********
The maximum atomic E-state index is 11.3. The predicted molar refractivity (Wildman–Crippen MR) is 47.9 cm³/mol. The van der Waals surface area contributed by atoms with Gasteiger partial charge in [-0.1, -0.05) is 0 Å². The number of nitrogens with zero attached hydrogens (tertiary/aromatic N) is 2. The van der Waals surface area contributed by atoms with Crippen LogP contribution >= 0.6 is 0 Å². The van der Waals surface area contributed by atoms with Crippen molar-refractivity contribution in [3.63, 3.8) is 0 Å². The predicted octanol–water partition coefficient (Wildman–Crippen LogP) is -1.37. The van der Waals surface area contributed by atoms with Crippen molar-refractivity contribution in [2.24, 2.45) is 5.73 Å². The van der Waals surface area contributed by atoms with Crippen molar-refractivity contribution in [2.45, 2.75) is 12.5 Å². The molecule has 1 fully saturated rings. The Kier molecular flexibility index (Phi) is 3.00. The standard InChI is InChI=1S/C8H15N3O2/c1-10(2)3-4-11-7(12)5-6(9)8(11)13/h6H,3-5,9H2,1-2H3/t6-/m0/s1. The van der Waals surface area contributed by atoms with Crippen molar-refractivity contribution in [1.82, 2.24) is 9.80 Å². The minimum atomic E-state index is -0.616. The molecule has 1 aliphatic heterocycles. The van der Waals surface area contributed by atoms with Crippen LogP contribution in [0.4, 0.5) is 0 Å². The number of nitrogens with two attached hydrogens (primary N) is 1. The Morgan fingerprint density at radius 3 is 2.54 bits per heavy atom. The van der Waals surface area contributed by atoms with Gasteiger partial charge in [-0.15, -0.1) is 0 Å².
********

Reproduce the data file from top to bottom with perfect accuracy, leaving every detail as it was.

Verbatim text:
The maximum atomic E-state index is 11.3. The predicted molar refractivity (Wildman–Crippen MR) is 47.9 cm³/mol. The van der Waals surface area contributed by atoms with Gasteiger partial charge in [-0.1, -0.05) is 0 Å². The number of nitrogens with zero attached hydrogens (tertiary/aromatic N) is 2. The van der Waals surface area contributed by atoms with Crippen LogP contribution >= 0.6 is 0 Å². The van der Waals surface area contributed by atoms with Crippen molar-refractivity contribution in [3.63, 3.8) is 0 Å². The predicted octanol–water partition coefficient (Wildman–Crippen LogP) is -1.37. The van der Waals surface area contributed by atoms with Crippen molar-refractivity contribution in [2.24, 2.45) is 5.73 Å². The van der Waals surface area contributed by atoms with Crippen molar-refractivity contribution in [2.45, 2.75) is 12.5 Å². The molecule has 1 fully saturated rings. The Kier molecular flexibility index (Phi) is 3.00. The standard InChI is InChI=1S/C8H15N3O2/c1-10(2)3-4-11-7(12)5-6(9)8(11)13/h6H,3-5,9H2,1-2H3/t6-/m0/s1. The van der Waals surface area contributed by atoms with Crippen molar-refractivity contribution in [1.82, 2.24) is 9.80 Å². The minimum atomic E-state index is -0.616. The molecule has 1 aliphatic heterocycles. The van der Waals surface area contributed by atoms with Crippen LogP contribution in [0.4, 0.5) is 0 Å². The number of nitrogens with two attached hydrogens (primary N) is 1. The Morgan fingerprint density at radius 3 is 2.54 bits per heavy atom. The van der Waals surface area contributed by atoms with Gasteiger partial charge in [-0.15, -0.1) is 0 Å².